Cajun Dave’s offers a different kind of bar food

Laura Lofgren

Brian Bower, Cajun Dave’s managing partner and chef, cooks shrimp with a flame by adding brandi to the pan. The new restaurant, locaated in Water Street Tavern, serves a variety of appetizers, entrees and sides. Jessica M. Kanalas | Daily Kent Stater

Credit: DKS Editors

Check out photos of Cajun Dave’s from earlier this summer.

A new restaurant has graced downtown Kent with its presence. Offering a southern, Cajun-inspired cuisine, Cajun Dave’s opened inside Water Street Tavern earlier this summer. In conjunction, the two operations use the appeal of a “bar/restaurant” to tantalize the stomachs of Kent State students and citizens alike.

Cajun Daves’ entrees, po’boys, burgers, pizza and other dishes are prepared with fresh ingredients daily and cooked to order.

“We don’t take shortcuts,” co-owner Brian Brower said.

Brower opened Cajun Dave’s with Dave Russo, who, he said, is known to have a fan following in this area. Chef Russo of Russo’s Restaurant located in Peninsula on State Road, spent 13 years training in New Orleans, including time at Emeril Lagasse’s restaurant.

Brower, a former Kent State student, attended culinary school in Pittsburgh and spent nine years in South Carolina learning to prepare Cajun-influenced foods.

Cajun Dave’s makes its food accessible by offering a walk-up window from the sidewalk. People can order and pay without entering the bar and receive their food in matter of minutes. Starting Sept. 10, the restaurant will offer new hours and a “late-night menu” from midnight to closing. Lower prices and smaller portions will be available at the walk-up window to those who want a late snack or dinner. Cajun Dave’s also recommends call-in orders, which can be picked up inside or at the walk-up window.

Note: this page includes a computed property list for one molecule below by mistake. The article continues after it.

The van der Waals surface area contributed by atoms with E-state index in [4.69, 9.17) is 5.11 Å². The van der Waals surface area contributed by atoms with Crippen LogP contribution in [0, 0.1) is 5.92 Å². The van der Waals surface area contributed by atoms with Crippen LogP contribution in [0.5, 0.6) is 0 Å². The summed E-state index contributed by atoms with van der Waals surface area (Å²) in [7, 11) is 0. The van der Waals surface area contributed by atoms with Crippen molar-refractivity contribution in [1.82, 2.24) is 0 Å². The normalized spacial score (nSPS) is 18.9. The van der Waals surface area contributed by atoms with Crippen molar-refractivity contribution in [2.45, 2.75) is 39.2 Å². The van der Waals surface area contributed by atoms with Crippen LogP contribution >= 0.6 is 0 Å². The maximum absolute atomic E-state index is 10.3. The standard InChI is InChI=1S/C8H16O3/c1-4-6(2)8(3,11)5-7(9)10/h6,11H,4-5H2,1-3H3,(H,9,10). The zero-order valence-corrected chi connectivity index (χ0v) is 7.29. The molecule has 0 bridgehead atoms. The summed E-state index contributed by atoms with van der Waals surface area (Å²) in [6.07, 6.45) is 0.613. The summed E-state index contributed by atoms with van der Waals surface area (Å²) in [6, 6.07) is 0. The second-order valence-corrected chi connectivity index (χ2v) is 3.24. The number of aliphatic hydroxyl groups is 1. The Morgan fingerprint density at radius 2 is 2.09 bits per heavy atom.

Signature bayou dishes at Cajun Dave’s include cajun chicken and smoked sausage jambalaya, gumbo ya ya and the “best-selling” Cajun Dave’s style fries, which are topped with melted cheddar cheese, roast beef gravy and horseradish sauce.

The philosophy behind Russo’s cuisine, according to Brower, is “simple, but it’s not found in every kitchen.”

“We deal with flavorful food,” Brower said. “We start with quality products, building layer upon layer of flavors. You can always add more spice to it, (but) nothing’s overpowering.”

Aimee Ray, Cajun Dave’s employee, has been working since the store opened.

“It’s fun, different and laid back,” Ray said, “but everyone works really hard at the same time.”

The gumbo, a favorite of Ray’s, costs $6.50, but to her, it’s a good deal and it’s different than ordinary bar food.

“It comes off as expensive, but with the size of the portions, it’s definitely worth your money,” she said.

To accommodate the surge of students, Cajun Dave’s will open earlier on the weekends and will be open later. Currently, the restaurant is open Monday through Saturday from 4 p.m. to midnight.

Starting Sept. 10, Dave’s will be open the following hours: Monday through Wednesday from 4 p.m. to midnight, Thursday and Friday from 4 p.m. to 3 a.m., Saturday from noon to 3 a.m. and Sunday from 1 p.m. to 10 p m.

Underage students are not allowed through the doors of the Water Street Tavern after 9 p.m., but may order food from the restaurant’s walk-up window.

Contact features correspondent Laura Lofgren at [email protected]